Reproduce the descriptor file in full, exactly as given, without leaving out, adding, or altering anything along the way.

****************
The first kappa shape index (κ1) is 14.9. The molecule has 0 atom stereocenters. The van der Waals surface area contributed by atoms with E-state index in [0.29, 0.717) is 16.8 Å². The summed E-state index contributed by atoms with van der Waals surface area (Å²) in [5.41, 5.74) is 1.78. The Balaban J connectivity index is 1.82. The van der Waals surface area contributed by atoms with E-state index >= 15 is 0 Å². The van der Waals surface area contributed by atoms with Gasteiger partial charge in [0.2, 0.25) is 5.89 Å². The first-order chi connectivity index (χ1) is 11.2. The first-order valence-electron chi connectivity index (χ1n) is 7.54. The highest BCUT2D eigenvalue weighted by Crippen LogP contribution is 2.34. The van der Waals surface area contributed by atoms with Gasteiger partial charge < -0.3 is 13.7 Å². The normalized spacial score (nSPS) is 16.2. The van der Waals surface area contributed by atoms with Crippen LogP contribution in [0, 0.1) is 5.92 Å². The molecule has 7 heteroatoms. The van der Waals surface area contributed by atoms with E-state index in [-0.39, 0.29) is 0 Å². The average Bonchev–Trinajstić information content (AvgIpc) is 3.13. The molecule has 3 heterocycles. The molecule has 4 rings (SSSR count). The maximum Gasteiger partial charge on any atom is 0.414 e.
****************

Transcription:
The first kappa shape index (κ1) is 14.9. The molecule has 0 atom stereocenters. The van der Waals surface area contributed by atoms with E-state index in [0.29, 0.717) is 16.8 Å². The summed E-state index contributed by atoms with van der Waals surface area (Å²) in [5.41, 5.74) is 1.78. The Balaban J connectivity index is 1.82. The van der Waals surface area contributed by atoms with E-state index >= 15 is 0 Å². The van der Waals surface area contributed by atoms with Gasteiger partial charge in [0.2, 0.25) is 5.89 Å². The first-order chi connectivity index (χ1) is 11.2. The first-order valence-electron chi connectivity index (χ1n) is 7.54. The highest BCUT2D eigenvalue weighted by Crippen LogP contribution is 2.34. The van der Waals surface area contributed by atoms with Gasteiger partial charge < -0.3 is 13.7 Å². The normalized spacial score (nSPS) is 16.2. The van der Waals surface area contributed by atoms with Crippen LogP contribution in [0, 0.1) is 5.92 Å². The molecule has 7 heteroatoms. The van der Waals surface area contributed by atoms with E-state index in [-0.39, 0.29) is 0 Å². The average Bonchev–Trinajstić information content (AvgIpc) is 3.13. The molecule has 3 heterocycles. The molecule has 4 rings (SSSR count). The maximum Gasteiger partial charge on any atom is 0.414 e.